Stanley Fish/Think Again, NYT Blog, April 9, 2006... permalink
Antonin Scalia is the most theatrical of the present Supreme Court justices. (He’s also the best stylist, but that’s a subject for another day.) It’s not clear whether he seeks the spotlight or it seeks him, but he seems incapable of not occupying it. In the past couple of months he has responded to a reporter’s question with a gesture thought by some to be obscene — he denies this — and, in a speech given to the Federalist Society in Puerto Rico, he characterized those who disagreed with him on a point of interpretive theory as “idiots.”
He was talking about the view, which he has often criticized but not yet succeeded in killing, that the meaning of the Constitution changes as society changes. Rather than being fixed in time, the Constitution (the story goes) is continually evolving in response to unforeseen circumstances and improvements in our moral and political understanding. In short, the Constitution is a living organism, not a dead letter.
In the speech in Puerto Rico, Justice Scalia rehearsed the argument — “The Constitution … has to change with society …” — and then brusquely dismissed it: “But you would have to be an idiot to believe that.” The indignant bloggers and commentators who accuse him of everything from arrogance (there’s something to that) to racism act as if this bit of name-calling were all Justice Scalia had to offer. But in fact he immediately offered the reasons for his severe judgment. First, he reminded his audience of the obvious: “The Constitution is not a living organism, it is a legal document.” And then he explained succinctly, and in my view correctly, what it means to be a legal document or, for that matter, any kind of document at all. “It says something and doesn’t say other things.”
This might strike some as cryptic, so let me provide a gloss. A document (or text) is a vehicle of communication, and for communication to occur, some message, not all messages, must be conveyed. A document that said everything — that had no particular meaning, but various and expanding meanings — would say nothing; it would be not a document but a kaleidoscope or a Rorschach test. The Constitution is most certainly a document, and therefore it must say something, and it is the job of interpreters to figure out what that something (which can’t be everything) is.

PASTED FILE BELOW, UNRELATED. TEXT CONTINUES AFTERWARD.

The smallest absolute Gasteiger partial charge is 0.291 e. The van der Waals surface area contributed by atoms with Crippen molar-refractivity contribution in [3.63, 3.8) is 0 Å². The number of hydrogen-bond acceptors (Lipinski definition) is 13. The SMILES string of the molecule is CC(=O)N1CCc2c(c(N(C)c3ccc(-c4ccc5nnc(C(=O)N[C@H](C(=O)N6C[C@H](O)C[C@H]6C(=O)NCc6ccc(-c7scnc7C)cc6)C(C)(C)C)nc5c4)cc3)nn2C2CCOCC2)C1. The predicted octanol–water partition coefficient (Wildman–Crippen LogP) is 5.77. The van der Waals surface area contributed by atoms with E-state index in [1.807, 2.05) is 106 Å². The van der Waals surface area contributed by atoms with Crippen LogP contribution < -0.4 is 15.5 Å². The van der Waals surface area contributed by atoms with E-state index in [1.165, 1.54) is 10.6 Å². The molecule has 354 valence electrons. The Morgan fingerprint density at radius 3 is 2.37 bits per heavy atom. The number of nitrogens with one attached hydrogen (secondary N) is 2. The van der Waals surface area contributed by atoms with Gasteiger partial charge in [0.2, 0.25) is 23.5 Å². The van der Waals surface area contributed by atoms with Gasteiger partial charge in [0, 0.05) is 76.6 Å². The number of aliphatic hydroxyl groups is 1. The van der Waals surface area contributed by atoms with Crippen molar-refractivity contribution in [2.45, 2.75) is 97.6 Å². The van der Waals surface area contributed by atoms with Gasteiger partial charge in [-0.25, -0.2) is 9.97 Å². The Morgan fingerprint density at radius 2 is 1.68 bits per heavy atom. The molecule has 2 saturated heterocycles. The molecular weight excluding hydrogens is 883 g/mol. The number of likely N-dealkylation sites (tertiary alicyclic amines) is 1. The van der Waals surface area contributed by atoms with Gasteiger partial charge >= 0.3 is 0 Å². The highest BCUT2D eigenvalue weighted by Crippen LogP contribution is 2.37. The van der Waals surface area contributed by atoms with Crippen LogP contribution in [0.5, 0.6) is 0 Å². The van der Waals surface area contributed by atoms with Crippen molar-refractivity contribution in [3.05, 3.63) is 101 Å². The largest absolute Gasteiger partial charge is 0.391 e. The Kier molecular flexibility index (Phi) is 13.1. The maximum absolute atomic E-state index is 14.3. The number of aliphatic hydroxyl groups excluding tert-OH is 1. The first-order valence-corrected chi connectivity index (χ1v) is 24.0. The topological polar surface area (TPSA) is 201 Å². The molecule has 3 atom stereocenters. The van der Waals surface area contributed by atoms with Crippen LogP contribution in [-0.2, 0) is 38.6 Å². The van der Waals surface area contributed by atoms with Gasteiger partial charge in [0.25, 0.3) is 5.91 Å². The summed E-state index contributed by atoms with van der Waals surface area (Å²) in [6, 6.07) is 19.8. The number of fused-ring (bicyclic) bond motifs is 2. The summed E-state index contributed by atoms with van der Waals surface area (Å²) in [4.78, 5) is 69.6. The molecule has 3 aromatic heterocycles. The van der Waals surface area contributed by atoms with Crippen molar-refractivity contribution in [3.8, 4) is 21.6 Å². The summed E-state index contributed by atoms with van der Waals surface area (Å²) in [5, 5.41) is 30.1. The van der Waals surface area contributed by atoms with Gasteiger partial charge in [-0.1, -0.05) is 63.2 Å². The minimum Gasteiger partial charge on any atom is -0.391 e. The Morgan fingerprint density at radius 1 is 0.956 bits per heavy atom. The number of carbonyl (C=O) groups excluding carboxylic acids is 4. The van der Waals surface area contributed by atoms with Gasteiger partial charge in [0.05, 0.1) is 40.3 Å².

Not only does this argument make perfect sense; the integrity and seriousness of the interpretive effort depend on it. Only if the Constitution is assumed to send a message that does not change over time can the claim of an interpretation to be right or an assertion that it is wrong be intelligible. In order to be right or wrong about something, that something must precede, and be independent of, your efforts to figure out what is. What a document is at the beginning — when it is drafted — will always be what it is. The Constitution cannot be a living organism.
Justice Scalia’s critics do not respond to this chain of reasoning, but instead pose what they take to be a series of devastating questions. If the Constitution’s meaning is fixed and unchanging, asks Paul Greenberg, a columnist for the Joplin Globe in Missouri, how do you explain the fact that it has been “subject to different interpretations over the years?” Easy. Justice Scalia’s thesis is not that the Constitution’s meaning will be perspicuous and agreed on by everyone. His thesis is that the Constitution has a meaning. The history of its interpretation is a history of successive efforts to specify what that meaning is. Each of these efforts will produce a different account of that meaning, but the meaning itself will always be the same. For if it were not, there would be no point to the history.
But isn’t it true (a second question) that the meanings of words themselves change? Yes, they do, which is why it is important to determine (if you can) what the original author(s) meant by a word and not go immediately to what you mean by it or to what you might want it to mean, for you are not the author.
Is Justice Scalia saying (a third question posed by blogger Wayne Besen) that “American jurisprudence has not evolved in two centuries?” No, he is identifying the jurisprudential goal, which is to figure out what the Constitution means. In time, interpreters may draw closer to that goal or move further away from it, and in some sense their efforts are evolving but the meaning they are in search of does not evolve (for if it did there would be nothing to search for).
In general, Justice Scalia’s critics confuse a fact about the history of interpretation (it will produce different results at different times) with an interpretive mandate (the job is to produce different results as society needs them). The fact follows from the non-transparency (sometimes, not always) of language and the fallibility of interpreters. The mandate, were it acted upon in the name of a Living Constitution, would direct us not to interpret better, but to abandon interpretation altogether in favor of making the text mean what we want it to mean. Those who think we should go this route may not be idiots, but they are certainly wrong.